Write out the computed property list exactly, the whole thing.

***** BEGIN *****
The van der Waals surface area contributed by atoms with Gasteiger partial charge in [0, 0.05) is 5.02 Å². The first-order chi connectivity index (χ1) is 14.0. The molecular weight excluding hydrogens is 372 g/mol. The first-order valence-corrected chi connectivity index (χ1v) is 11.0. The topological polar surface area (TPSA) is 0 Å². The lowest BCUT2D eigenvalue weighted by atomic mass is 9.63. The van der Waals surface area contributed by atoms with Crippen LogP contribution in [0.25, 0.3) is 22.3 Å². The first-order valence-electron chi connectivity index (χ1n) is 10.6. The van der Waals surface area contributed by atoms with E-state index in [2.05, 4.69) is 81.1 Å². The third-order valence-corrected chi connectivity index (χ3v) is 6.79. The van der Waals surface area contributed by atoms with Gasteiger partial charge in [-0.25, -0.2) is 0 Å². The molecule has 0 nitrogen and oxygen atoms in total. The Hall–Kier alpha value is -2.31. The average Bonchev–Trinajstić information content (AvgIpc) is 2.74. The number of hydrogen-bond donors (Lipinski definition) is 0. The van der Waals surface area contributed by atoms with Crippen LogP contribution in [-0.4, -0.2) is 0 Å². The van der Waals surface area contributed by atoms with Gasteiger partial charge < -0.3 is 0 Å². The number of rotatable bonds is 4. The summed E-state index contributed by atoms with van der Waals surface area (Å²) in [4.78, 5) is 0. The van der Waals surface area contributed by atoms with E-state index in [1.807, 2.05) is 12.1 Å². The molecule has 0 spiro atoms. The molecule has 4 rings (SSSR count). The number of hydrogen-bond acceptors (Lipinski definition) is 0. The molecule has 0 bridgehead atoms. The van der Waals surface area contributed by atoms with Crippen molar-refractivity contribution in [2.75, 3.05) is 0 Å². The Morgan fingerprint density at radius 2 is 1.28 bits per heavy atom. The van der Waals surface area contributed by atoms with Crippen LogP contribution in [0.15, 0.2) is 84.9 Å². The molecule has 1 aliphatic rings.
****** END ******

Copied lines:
The van der Waals surface area contributed by atoms with Gasteiger partial charge in [0, 0.05) is 5.02 Å². The first-order chi connectivity index (χ1) is 14.0. The molecular weight excluding hydrogens is 372 g/mol. The first-order valence-corrected chi connectivity index (χ1v) is 11.0. The topological polar surface area (TPSA) is 0 Å². The lowest BCUT2D eigenvalue weighted by atomic mass is 9.63. The van der Waals surface area contributed by atoms with Crippen LogP contribution in [0.25, 0.3) is 22.3 Å². The first-order valence-electron chi connectivity index (χ1n) is 10.6. The van der Waals surface area contributed by atoms with E-state index in [2.05, 4.69) is 81.1 Å². The third-order valence-corrected chi connectivity index (χ3v) is 6.79. The van der Waals surface area contributed by atoms with Gasteiger partial charge in [-0.25, -0.2) is 0 Å². The molecule has 0 nitrogen and oxygen atoms in total. The Hall–Kier alpha value is -2.31. The average Bonchev–Trinajstić information content (AvgIpc) is 2.74. The number of hydrogen-bond donors (Lipinski definition) is 0. The van der Waals surface area contributed by atoms with Crippen LogP contribution in [-0.4, -0.2) is 0 Å². The van der Waals surface area contributed by atoms with Gasteiger partial charge < -0.3 is 0 Å². The number of rotatable bonds is 4. The summed E-state index contributed by atoms with van der Waals surface area (Å²) in [4.78, 5) is 0. The van der Waals surface area contributed by atoms with E-state index in [1.807, 2.05) is 12.1 Å². The molecule has 0 spiro atoms. The molecule has 4 rings (SSSR count). The number of hydrogen-bond acceptors (Lipinski definition) is 0. The molecule has 0 bridgehead atoms. The van der Waals surface area contributed by atoms with Crippen molar-refractivity contribution in [2.75, 3.05) is 0 Å². The Morgan fingerprint density at radius 2 is 1.28 bits per heavy atom. The van der Waals surface area contributed by atoms with Crippen LogP contribution in [0.15, 0.2) is 84.9 Å². The molecule has 1 aliphatic rings.